"Fargo" - 7:30pm at the Belcourt Theatre - Desperate Minneapolis car salesman Jerry Lundegaard (William H. Macy) hatches an elaborate scheme to extort a ransom from his wealthy father-in-law by hiring two vicious but inept criminals (Steve Buscemi and Peter Stormare) to kidnap his wife. When the pair panic and kill a state trooper, the very pregnant Minnesota police chief Marge Gunderson (Frances McDormand) is sent in to investigate. As she uncovers the many pieces of Lundegaard’s ultimately doomed plot, the plan begins to unravel in horrific but typical hilariously dark fashion.

The film won the Coens their first Oscar for Best Original Screenplay along with a Best Actress statue for McDormand in one of her most recognizable and charming roles. (Production is currently underway on an FX TV series based on the film with the brothers attached as producers, eh?)

12/12

“NPT’s 1920s Soiree & Screening Inspired by Downton Abbey on Masterpiece” - 6:00pm at the Franklin Theatre -

Nashville Public Television is once again proud to host an advance public screening of the first episode of the new season of Downton Abbey, this time in a new location with a fun option to support NPT and make the most of the evening. Our 1920's Soiree inspired by Downton Abbey on MASTERPIECE and Screening will be on December 12 at the Franklin Theatre. Tickets are $75 per person and include wine by Vicki Turner/VPT Ventures, beer by Jackalope Brewing Company and food by Kristen Winston Catering and a guaranteed seat to the public screening, which due to their limited quantity, will go fast. The Soiree starts at 6:00 pm with the screening at 7:00 pm. All Soiree attendees are guaranteed tickets to the public screening, which due to their limited quantity, will go fast.

The advanced public screening will immediately follow The 1920s Soiree at 7:00 pm.

Season 4 of the international hit finds aristocrats coping with last season’s shocking finale. Change is in the air as three generations of the Crawley family have conflicting interests in the estate. Paul Giamatti makes an appearance alongside the beloved returning ensemble, including Dame Maggie Smith, Elizabeth McGovern, Hugh Bonneville, Michelle Dockery, Jim Carter, Joanne Froggatt, guest star Shirley MacLaine and a host of others.

“Raising Arizona” - 7:00pm at the Belcourt Theatre - When ex-cop Ed McDonnough (Holly Hunter) discovers that her womb "is a rocky place” where the seed of her ex-con husband H.I. (Nicolas Cage) “can find no purchase,” she sets into motion a plan to kidnap one of a local furniture magnate's new quintuplets. Set to the yodeling chorus of an old Bob Wills tune, the Coens’ lovable and ever-quotable 1987 comedy co-stars John Goodman, William Forsythe and former Nashville fixture Randall "Tex" Cobb.

“Blood Simple” - 9:05pm at the Belcourt Theatre - At once a loving homage to the noir films of the 40s and 50s and a reworking of the genre, the Coen brothers' darkly comic debut charts the anatomy of jealousy, revenge and greed. Marty (Dan Hedaya) suspects his wife (Frances McDormand) of infidelities and hires a private eye (M. Emmet Walsh) to obtain photographic proof. When his worst fears are confirmed, Marty sets a plan in motion to have the lovers murdered. The tangled web of deceit coupled with a series of misunderstandings that follows illustrate that vengeance doesn’t not pay—and often destroys the lives of all involved. BLOOD SIMPLE set the tone for the filmmakers' future works and gave us the first taste of the strangely humorous and macabre Karma that runs throughout their films.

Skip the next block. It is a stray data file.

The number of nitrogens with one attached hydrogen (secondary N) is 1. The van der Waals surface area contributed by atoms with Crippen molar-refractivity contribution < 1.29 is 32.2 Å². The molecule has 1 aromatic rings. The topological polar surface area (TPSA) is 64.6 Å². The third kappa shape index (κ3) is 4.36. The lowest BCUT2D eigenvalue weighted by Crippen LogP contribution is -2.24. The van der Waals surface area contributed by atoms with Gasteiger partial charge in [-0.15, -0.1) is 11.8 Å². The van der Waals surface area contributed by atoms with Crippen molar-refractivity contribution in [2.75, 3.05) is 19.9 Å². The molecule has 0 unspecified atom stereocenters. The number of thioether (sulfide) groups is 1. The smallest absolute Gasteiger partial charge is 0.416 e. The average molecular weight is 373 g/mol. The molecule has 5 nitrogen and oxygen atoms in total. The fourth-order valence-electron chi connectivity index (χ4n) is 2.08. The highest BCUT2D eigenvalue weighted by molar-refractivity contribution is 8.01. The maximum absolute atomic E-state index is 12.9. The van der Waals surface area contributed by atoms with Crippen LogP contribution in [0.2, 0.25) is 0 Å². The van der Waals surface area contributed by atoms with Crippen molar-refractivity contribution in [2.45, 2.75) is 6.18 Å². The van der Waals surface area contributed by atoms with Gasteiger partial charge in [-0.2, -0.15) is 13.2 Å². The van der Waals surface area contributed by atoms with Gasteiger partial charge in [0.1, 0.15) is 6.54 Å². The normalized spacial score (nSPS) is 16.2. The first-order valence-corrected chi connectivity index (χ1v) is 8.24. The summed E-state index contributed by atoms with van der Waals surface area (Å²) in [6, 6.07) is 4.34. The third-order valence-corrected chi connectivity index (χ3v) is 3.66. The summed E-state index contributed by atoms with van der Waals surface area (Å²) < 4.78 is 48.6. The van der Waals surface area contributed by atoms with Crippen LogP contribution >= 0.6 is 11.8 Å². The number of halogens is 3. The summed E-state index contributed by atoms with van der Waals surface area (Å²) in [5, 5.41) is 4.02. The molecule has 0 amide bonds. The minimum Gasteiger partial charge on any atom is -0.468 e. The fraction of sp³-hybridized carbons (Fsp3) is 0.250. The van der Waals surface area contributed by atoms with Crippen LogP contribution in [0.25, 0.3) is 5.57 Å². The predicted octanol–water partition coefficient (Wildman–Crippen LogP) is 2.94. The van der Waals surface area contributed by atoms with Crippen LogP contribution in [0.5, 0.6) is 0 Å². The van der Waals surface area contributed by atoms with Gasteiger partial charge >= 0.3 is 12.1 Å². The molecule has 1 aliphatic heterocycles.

12/13

“Double Feature: O Brother Where Art Thou? and Down From The Mountain” - 7:00pm at the Belcourt Theatre

Two Films, One Price!

O BROTHER, WHERE ART THOU?:

With their collective eye focused on retrieving a cache of hidden money, three convicts (George Clooney, John Turturro and Tim Blake Nelson) break out of jail in Depression-era Mississippi and embark on an epic journey that bears more than a few similarities to Homer's Odyssey. Along the way, they fast-talk their way out of jams, sidestep alluring riverside sirens and record a hit country song as the Soggy Bottom Boys.

DOWN FROM THE MOUNTAIN:

On May 24, 2000, a group of mostly Nashville-based musicians converged on the stage of the Ryman Auditorium to celebrate the music of O BROTHER, WHERE ART THOU? (the soundtrack, produced by long-time Coens collaborator T-Bone Burnett, has since gone on to sell nearly 8 million copies). Filmed by a well known team of filmmakers, this engaging concert documentary features Ralph Stanley, the Fairfield Four, Gillian Welch, Allison Krauss and Emmylou Harris among others, as well as a whole host of Station Inn regulars and the final filmed performance of the legendary John Hartford.

“Ruby Bridges” - 7:00 pm at the Frist Center Auditorium; Frist Center Auditorium ~ Gallery admission required; members free ~ Seating is first come, first seated - This film, set in 1960, tells the courageous story of Ruby Bridges, the six-year-old African American girl who helped to integrate the all-white schools of New Orleans. Ruby faces crowds of angry white citizens every day on her walk into school. Finding encouragement from her mother and teacher, we watch as Ruby’s spirit breaks down a centuries-old barrier and forever changes history. Stars Penelope Ann Miller, Kevin Pollak, and Michael Beach. Directed by Euzhan Palcy, 1998. 96 minutes. DVD. This film is not rated.